The waveguides 310 are etched for a time sufficient to smooth the surface of the waveguides 310 to maximize retention of a light signal within the waveguides 310. The etch time may be in the approximate range of 1 minute to 60 minutes. The etching time is dependent on the density of the waveguide material 305 from which the waveguides 310 are etched, as well as a number of other parameters including the etchant used in the wet etch solution 350, the concentration of the wet etch solution 350, the temperature of the wet etch solution 350, and the sonic energy applied to the wet etch solution 350.

After isotropically etching to substantially smooth a surface of the waveguides 310, the waveguides 310 may have convex rounded surfaces 360 as illustrated in FIG. 3 h. FIG. 3 h illustrates a convex rounded surface 360, but the surface of the waveguides may retain some of the trapezoidal anisotropic shape from the prior anisotropic etch. The roughness is smoothed to a point where there are no sharp jagged portions on the surface of the waveguides 310. Subtle features may remain, but the light scattering by such defects is negligible when compared to the initial, jagged surface. Over the waveguides 310, a second dielectric layer 370 is formed, as illustrated in FIG. 3 i. The first dielectric layer 330 and the second dielectric layer 370 serve as cladding around the waveguides 310. The first dielectric layer 330 and the second dielectric layer 370 may be any type of dielectric material having an index of refraction lower than the material used to form the waveguides 310, such as carbon doped oxide, silicon dioxide, SiOF polymers, and silicon oxynitride. The first dielectric layer 330 and the second dielectric layer 370 may be the same material, or different materials. If the first dielectric 330 and the second dielectric 370 are different materials, they may be materials having the same or similar indices of refraction. Alternatively, if the first dielectric 330 and the second dielectric 370 are different materials they may be materials having different indices of refraction, as long as the indices of refraction of the first dielectric 330 and the second dielectric 370 are lower than the index of refraction of the waveguides 310.

As illustrated in FIG. 3 i, the intensity of the light signal 380 entering the substantially smoothed waveguides 310 having a convex rounded surface may be the same, or similar to, the intensity of the light signal 385 exiting the smoothed waveguides 310 having a rounded surface. The convex rounded surfaces of the substantially smoothed waveguides 310 minimize the amount of light scattering within the waveguides 310 so that the amount of light lost during propagation of the light through the waveguides 310 is minimal. The amount of noise in the light signal 385 exiting the waveguides 310 may also be reduced by the reduction of the light scattering within the waveguides 310.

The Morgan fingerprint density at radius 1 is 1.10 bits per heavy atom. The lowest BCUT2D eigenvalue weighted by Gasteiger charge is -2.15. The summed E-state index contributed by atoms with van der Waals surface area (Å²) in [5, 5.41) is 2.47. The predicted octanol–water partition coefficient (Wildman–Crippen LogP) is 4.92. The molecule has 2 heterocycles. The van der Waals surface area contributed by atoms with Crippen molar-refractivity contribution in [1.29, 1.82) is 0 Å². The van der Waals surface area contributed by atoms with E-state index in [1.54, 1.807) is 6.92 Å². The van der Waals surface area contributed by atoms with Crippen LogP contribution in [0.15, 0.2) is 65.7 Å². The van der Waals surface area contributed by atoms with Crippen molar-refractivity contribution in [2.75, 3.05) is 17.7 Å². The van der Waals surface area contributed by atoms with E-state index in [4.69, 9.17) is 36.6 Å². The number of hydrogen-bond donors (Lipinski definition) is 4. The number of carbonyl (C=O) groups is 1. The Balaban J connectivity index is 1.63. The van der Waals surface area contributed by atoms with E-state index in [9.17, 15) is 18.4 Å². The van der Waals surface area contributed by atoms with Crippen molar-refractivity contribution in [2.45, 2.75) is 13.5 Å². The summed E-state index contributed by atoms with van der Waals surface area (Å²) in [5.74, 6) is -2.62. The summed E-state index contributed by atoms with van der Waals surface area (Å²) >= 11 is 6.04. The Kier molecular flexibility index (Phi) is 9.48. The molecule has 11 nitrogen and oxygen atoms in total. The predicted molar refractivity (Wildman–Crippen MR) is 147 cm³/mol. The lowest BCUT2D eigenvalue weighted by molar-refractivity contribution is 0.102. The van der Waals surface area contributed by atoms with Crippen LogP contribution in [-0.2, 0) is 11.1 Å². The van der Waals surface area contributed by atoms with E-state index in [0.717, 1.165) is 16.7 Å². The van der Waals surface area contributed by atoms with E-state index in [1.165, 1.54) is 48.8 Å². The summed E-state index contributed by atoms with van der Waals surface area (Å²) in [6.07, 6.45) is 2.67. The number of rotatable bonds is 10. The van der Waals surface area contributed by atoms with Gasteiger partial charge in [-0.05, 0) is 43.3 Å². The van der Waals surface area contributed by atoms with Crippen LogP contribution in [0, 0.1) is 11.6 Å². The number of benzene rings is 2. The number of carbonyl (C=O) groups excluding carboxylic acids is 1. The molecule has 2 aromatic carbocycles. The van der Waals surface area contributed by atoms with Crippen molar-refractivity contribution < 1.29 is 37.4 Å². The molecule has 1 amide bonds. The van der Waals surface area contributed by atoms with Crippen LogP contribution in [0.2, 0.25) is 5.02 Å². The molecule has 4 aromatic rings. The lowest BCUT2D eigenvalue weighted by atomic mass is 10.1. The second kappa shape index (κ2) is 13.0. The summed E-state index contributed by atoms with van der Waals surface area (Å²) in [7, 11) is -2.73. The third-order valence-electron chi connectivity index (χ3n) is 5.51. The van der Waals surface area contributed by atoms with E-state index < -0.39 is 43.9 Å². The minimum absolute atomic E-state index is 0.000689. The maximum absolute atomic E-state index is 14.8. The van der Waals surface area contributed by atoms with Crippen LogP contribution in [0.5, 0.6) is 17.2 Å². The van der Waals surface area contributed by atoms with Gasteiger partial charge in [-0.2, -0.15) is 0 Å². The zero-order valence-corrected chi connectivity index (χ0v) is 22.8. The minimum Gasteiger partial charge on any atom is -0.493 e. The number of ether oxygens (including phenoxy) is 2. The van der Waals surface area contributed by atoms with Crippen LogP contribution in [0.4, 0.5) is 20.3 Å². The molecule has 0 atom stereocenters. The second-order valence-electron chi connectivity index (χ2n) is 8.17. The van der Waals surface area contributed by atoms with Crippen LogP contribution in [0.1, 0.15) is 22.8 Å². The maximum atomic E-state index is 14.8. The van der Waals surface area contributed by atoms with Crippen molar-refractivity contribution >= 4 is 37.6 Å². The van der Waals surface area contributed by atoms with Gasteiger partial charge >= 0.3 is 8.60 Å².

The waveguides may be formed on a silicon wafer 400 as illustrated in FIG. 4 a as part of individual integrated circuits on dies 410. The silicon wafer 400 may be cut into the dies 410. The individual dies 410 may then become part of an electronic assembly. The electronic assembly is illustrated in FIG. 4 b. The electronic assembly may be a die 410 placed on a package substrate 420 with solder balls 430. Above the die 410 a heat sink 440 may be placed. There may be a thermal interface material 450 in between the die 410 and the heat sink 440. In addition to the heat sink a heat spreader 460 may be placed above the heat sink 440. There may also be a thermal interface material 470 in between the heat sink 440 and the heat spreader 460.

Several embodiments of the invention have thus been described. However, those of ordinary skill in the art will recognize that the invention is not limited to the embodiments described, but can be practiced with modification and alteration within the scope and spirit of the appended claims that follow.

Referenced by
Citing PatentFiling datePublication dateApplicantTitle
US7226842 *Feb 17, 2004Jun 5, 2007Intel CorporationFabricating strained channel epitaxial source/drain transistors
US8354347 *Dec 11, 2007Jan 15, 2013Globalfoundries Singapore Pte. Ltd.Method of forming high-k dielectric stop layer for contact hole opening
US20110180815 *Jan 25, 2011Jul 28, 2011Fujitsu LimitedOptical device, optical transmission device, and method of manufacturing optical device
Classifications
U.S. Classification385/129
International ClassificationG02B6/122, G02B6/136
Cooperative ClassificationG02B6/136, G02B6/122
European ClassificationG02B6/136, G02B6/122
Legal Events
DateCodeEventDescription
Apr 14, 2011FPAYFee payment
Year of fee payment: 4
Apr 14, 2011SULPSurcharge for late payment
Apr 4, 2011REMIMaintenance fee reminder mailed
Nov 24, 2003ASAssignment
Owner name: INTEL CORPORATION, CALIFORNIA
Free format text: ASSIGNMENT OF ASSIGNORS INTEREST;ASSIGNORS:BRASK, JUSTIN K.;BLOCK, BRUCE A.;REEL/FRAME:014752/0481
Effective date: 20031117